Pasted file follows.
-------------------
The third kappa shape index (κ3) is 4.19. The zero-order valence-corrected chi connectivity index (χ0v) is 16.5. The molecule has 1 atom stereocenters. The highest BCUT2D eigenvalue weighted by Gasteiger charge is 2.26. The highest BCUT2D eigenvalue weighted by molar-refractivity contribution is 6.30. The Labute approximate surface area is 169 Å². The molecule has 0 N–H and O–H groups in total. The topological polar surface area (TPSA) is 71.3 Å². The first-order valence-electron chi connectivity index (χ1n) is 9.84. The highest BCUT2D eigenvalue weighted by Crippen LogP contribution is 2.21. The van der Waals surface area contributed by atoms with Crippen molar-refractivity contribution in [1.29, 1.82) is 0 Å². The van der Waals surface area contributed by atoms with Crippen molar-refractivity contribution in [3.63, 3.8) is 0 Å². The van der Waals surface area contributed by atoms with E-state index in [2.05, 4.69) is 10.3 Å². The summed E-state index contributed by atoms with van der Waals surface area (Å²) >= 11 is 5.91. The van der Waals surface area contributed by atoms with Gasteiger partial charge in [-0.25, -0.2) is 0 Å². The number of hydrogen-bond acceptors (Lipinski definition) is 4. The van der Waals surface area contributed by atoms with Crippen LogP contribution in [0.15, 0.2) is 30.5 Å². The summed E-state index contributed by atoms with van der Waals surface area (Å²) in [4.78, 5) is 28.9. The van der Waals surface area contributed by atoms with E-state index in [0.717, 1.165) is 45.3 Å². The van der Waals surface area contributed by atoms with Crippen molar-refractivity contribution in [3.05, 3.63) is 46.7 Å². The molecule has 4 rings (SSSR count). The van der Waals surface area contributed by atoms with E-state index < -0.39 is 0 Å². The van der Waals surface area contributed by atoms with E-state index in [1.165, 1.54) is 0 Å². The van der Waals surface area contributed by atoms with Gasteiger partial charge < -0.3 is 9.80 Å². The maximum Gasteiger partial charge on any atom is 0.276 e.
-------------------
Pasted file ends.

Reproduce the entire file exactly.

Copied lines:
The third kappa shape index (κ3) is 4.19. The zero-order valence-corrected chi connectivity index (χ0v) is 16.5. The molecule has 1 atom stereocenters. The highest BCUT2D eigenvalue weighted by Gasteiger charge is 2.26. The highest BCUT2D eigenvalue weighted by molar-refractivity contribution is 6.30. The Labute approximate surface area is 169 Å². The molecule has 0 N–H and O–H groups in total. The topological polar surface area (TPSA) is 71.3 Å². The first-order valence-electron chi connectivity index (χ1n) is 9.84. The highest BCUT2D eigenvalue weighted by Crippen LogP contribution is 2.21. The van der Waals surface area contributed by atoms with Crippen molar-refractivity contribution in [1.29, 1.82) is 0 Å². The van der Waals surface area contributed by atoms with Crippen molar-refractivity contribution in [3.63, 3.8) is 0 Å². The van der Waals surface area contributed by atoms with E-state index in [2.05, 4.69) is 10.3 Å². The summed E-state index contributed by atoms with van der Waals surface area (Å²) >= 11 is 5.91. The van der Waals surface area contributed by atoms with Gasteiger partial charge in [-0.25, -0.2) is 0 Å². The number of hydrogen-bond acceptors (Lipinski definition) is 4. The van der Waals surface area contributed by atoms with Crippen LogP contribution in [0.15, 0.2) is 30.5 Å². The summed E-state index contributed by atoms with van der Waals surface area (Å²) in [4.78, 5) is 28.9. The van der Waals surface area contributed by atoms with E-state index in [0.717, 1.165) is 45.3 Å². The van der Waals surface area contributed by atoms with Crippen molar-refractivity contribution in [3.05, 3.63) is 46.7 Å². The molecule has 4 rings (SSSR count). The van der Waals surface area contributed by atoms with E-state index < -0.39 is 0 Å². The van der Waals surface area contributed by atoms with E-state index in [1.165, 1.54) is 0 Å². The van der Waals surface area contributed by atoms with Gasteiger partial charge < -0.3 is 9.80 Å². The maximum Gasteiger partial charge on any atom is 0.276 e.